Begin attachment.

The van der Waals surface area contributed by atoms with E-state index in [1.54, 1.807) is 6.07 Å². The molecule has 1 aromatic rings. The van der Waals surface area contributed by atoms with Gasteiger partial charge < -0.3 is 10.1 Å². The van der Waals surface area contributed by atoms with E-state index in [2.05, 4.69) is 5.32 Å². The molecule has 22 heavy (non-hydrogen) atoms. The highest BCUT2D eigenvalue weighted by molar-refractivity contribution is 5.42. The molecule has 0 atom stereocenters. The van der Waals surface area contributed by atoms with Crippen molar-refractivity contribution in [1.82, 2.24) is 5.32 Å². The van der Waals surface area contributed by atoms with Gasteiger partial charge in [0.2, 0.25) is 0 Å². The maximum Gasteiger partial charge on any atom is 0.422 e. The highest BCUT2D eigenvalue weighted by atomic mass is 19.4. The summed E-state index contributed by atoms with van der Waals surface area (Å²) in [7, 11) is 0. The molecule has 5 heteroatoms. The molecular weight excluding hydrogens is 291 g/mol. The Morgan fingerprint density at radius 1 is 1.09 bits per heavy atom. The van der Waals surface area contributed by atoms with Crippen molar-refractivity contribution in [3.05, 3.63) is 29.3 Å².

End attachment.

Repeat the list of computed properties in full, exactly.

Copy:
The van der Waals surface area contributed by atoms with E-state index in [1.54, 1.807) is 6.07 Å². The molecule has 1 aromatic rings. The van der Waals surface area contributed by atoms with Gasteiger partial charge < -0.3 is 10.1 Å². The van der Waals surface area contributed by atoms with E-state index in [2.05, 4.69) is 5.32 Å². The molecule has 22 heavy (non-hydrogen) atoms. The highest BCUT2D eigenvalue weighted by molar-refractivity contribution is 5.42. The molecule has 0 atom stereocenters. The van der Waals surface area contributed by atoms with Crippen molar-refractivity contribution in [1.82, 2.24) is 5.32 Å². The van der Waals surface area contributed by atoms with Gasteiger partial charge in [0.2, 0.25) is 0 Å². The maximum Gasteiger partial charge on any atom is 0.422 e. The highest BCUT2D eigenvalue weighted by atomic mass is 19.4. The summed E-state index contributed by atoms with van der Waals surface area (Å²) in [7, 11) is 0. The molecule has 5 heteroatoms. The molecular weight excluding hydrogens is 291 g/mol. The Morgan fingerprint density at radius 1 is 1.09 bits per heavy atom. The van der Waals surface area contributed by atoms with Crippen molar-refractivity contribution in [3.05, 3.63) is 29.3 Å².